The resistance could test the relationship between gun-rights groups, Abbott and the state's Republican leadership, which eased gun restrictions after previous mass shootings in 2017 and 2018. Before Abbott could even convene a closed-door meeting Thursday at the Capitol with lawmakers and law enforcement in response to the El Paso shooting, gun-rights advocates rallied outside. Several demonstrators openly carried assault-style rifles, and demanded Texas not infringe on their liberty.
After the meeting, the governor raised alarms about the inability to track private gun sales, which are largely unregulated and don't require a background check. Hours later, the Texas State Rifle Association emailed its members with a response to calls for new gun restrictions.
"NO, NO and NO," wrote Alice Tripp, the NRA-affiliated group's legislative director and lobbyist, a powerful figure around Texas politics for the last two decades. "This country, this state, has mountains of existing gun law being ignored or under prosecuted."
Tripp said it was Democratic lawmakers from El Paso in the meeting who pushed for more gun laws. But it was Abbott who publicly questioned private gun sales and cited a "danger" in who might be buying and selling in that weapons market.
"Right now there is nothing in law that would prevent one stranger from selling a gun to a terrorist," Abbott said, "and obviously that's a danger that needs to be looked into." State Sen. Jose Rodriguez, an El Paso Democrat, said the governor was pushing for ideas on guns laws.
Abbott was "really pushing people to explore where are the gaps in existing law, and secondly where do we need some additional laws that are possible solutions to some of these issues," Rodriguez said.
Abbott's office did not immediately respond to requests for comment Friday. Gun rights activists are closely watching what he does next. The governor has another meeting scheduled in El Paso next week. The Legislature doesn't meet until 2021, after the 2020 elections, and Abbott has shown no sign of calling lawmakers into special session.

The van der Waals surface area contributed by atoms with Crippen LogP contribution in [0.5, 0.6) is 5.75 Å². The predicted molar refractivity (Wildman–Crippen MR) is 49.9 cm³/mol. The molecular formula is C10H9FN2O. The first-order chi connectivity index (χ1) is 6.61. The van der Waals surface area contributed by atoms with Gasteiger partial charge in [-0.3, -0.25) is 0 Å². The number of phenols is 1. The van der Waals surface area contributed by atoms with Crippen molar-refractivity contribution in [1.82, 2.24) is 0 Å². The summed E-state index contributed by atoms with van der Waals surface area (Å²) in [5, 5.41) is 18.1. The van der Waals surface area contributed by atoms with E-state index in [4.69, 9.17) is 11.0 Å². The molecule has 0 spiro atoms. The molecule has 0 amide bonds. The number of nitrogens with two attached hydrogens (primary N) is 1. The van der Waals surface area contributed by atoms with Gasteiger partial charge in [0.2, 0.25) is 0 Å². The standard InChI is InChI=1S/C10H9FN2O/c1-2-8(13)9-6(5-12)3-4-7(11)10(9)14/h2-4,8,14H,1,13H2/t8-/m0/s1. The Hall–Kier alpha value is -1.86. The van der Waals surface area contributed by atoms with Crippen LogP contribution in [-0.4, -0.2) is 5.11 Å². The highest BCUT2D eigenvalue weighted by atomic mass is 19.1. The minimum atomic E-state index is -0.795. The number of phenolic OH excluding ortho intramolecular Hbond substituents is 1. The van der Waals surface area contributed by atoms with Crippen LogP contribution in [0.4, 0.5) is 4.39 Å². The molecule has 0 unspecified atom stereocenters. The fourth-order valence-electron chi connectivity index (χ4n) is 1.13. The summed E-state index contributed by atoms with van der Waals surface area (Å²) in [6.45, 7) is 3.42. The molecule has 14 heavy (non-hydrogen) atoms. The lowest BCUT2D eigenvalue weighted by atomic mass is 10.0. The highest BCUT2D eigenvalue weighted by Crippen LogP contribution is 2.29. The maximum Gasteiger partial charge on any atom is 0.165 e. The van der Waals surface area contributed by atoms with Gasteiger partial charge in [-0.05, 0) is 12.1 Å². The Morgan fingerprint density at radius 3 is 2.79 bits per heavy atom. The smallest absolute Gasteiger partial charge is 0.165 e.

Abbott held similar meetings in 2018 after mass shootings at a church in Sutherland Springs a high school near Houston. He later released a 43-page report which called for lawmakers to at least consider so-called "red flag" laws and tougher restrictions on home gun storage.
Gun-rights advocates pounced and he quickly backed away from anything critics deemed gun control. Abbott instead signed a series of new laws expanding gun rights pushed by the Legislature's Republican majority.
Those included easing restrictions on where firearms can be carried, from schools to churches, apartments and foster homes, and barred cities from passing their own gun and ammunition sales limits. Lawmakers also approved putting more armed personnel in schools.
Thursday's gun-rights rally outside the Capitol included members of Open Carry Texas and Gun Owners of America. Both groups complained they were left out of Abbott's meeting. "There's a lot of worry among the grassroots that our Republican politicians are losing their loyalty to defending Constitutional rights," said Open Carry Texas founder C.J. Grisham. "This is the habit of Greg Abbott. The people make it known we don't like this and he backs off. It makes us wonder where does he really stand, and where would he be without grassroots?"
Also at the rally was Stephen Willeford, who was hailed as a hero for shooting back and wounding the gunman who killed more than two dozen people at the Sutherland Springs church in 2017. Standing at the gate to the Capitol grounds, Willeford held up the AR-15 rifle he used that day, which still has police evidence tags attached and hasn't been fired since.
"I used this rifle to defend my community," Willeford said. "Without my Second Amendment, I would not have had this rifle. The shooter would have had his."